* Gossip is rooted in either jealousy or insecurity. If you understand the root, you’ll be much more successful in dealing with it.

* Teenagers often learn to be gossips at home. Many teenagers who talk negatively about others have grown up in homes where gossip is an everyday practice.

* If the information is true, kids don’t consider it to be gossip. Many times when I’ve confronted teenagers about something they’ve said, their defensive reply is, “But it was the truth!” That makes no difference – Scripture instructs us to not talk negatively about others. There are three acceptable responses to negative information about someone.

1. We may go directly to the person in question and tell our concern.

2. We may keep our mouths shut and treat the issue as a topic for sincere prayer.

3. We may take the information to a trusted spiritual leader who has the wisdom to orchestrate any needed follow-up action.

Unless you’re a part of the scriptural answer to the situation, you don’t need to be involved.

Taking Aim at the Killer

If you want to create a youth ministry culture of authentic friendship and growth, you’ll have to show gossip the back door. Easier said than done, I know. But here are my simple how-to’s for dealing with gossip.

1. Get your key influencers on your side. Create an epidemic of positive verbal change in your youth ministry by making a list (short or long) of influential students who you need to get on your team. Take each of these folks out for pizza or coffee and make your appeal. Tell them you need their help in changing your youth group’s culture from gossip-friendly to gossip-free. Describe your goal-a pervasive atmosphere of warmth and encouragement. Don’t be negative or sound too preachy in your comments, and be sure to ask for any suggestions they might have to offer.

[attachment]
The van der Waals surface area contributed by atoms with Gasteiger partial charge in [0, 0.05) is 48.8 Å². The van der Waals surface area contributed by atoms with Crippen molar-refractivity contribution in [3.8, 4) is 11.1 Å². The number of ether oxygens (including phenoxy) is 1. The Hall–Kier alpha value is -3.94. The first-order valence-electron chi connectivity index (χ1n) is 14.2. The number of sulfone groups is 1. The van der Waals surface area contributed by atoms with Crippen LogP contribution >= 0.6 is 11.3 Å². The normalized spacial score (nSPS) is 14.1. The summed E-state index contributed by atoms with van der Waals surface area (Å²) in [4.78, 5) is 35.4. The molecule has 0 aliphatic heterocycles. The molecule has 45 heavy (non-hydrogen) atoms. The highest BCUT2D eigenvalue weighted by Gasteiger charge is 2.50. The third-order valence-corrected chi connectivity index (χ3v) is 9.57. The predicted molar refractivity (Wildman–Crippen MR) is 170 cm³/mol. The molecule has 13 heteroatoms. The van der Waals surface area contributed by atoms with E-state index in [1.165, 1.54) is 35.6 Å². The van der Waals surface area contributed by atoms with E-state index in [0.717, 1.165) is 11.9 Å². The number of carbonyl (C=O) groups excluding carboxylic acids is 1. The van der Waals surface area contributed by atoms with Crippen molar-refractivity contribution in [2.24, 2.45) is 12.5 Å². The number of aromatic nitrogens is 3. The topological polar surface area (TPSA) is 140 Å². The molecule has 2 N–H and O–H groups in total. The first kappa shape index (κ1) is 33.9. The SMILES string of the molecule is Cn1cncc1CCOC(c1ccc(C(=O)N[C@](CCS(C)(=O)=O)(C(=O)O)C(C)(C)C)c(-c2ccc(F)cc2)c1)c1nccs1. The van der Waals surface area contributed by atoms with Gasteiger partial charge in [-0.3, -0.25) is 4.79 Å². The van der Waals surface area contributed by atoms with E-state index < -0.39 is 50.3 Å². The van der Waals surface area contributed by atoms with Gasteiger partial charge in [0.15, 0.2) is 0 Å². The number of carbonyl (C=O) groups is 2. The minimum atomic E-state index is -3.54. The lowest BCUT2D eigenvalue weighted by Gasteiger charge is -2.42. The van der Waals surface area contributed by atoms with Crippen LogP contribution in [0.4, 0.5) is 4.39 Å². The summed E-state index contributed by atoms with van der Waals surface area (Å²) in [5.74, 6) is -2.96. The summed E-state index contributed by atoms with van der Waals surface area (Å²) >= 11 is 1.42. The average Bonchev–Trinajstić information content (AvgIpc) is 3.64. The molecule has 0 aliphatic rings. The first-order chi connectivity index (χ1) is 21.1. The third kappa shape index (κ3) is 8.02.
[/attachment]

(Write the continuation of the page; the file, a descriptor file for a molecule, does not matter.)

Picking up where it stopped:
Not too long ago I had to deal with a pocket of gossip that was traced back to three girls. I went to the three girls individually to discuss the problem with them. I made sure my tone of voice was loving and understanding so they wouldn’t feel defensive. I told them I knew sometimes we all say things about others that are negative, and at times we feel insecure, and that makes us talk about others behind their backs. I explained to each of them that I knew they didn’t mean to purposefully hurt anyone, but their names had come up several times, and one particular person had been quite hurt. I asked them if they’d be willing to help stop the pattern of gossip in the youth group.

Two of the three did get a little defensive, but I remained loving and direct. In those types of conversations, it’s best to keep mentally saying, “Don’t react; respond.” Using “we” statements instead of “you” statements creates bridges of understanding that can make your efforts more effective.

2. Create a meeting that’s focused on gossip. You could title the meeting “Lessons from a Feather Pillow”! Begin the evening by showing a video of yourself and another student on top of a roof holding a pillow. Re-enact my opening true story with your own fictional characters. After showing the video, begin your talk with a feather pillow in hand. Have two or three students who’ve been hurt by gossip tell how it affected them. Invite a student who’s trying to break the gossip habit to talk about his or her struggle to change. At the conclusion of the meeting, use a fan to blow the feathers all over the room. Ask your students to each retrieve one of the feathers. Then have them pray with the feathers in their hands, asking God to help them change.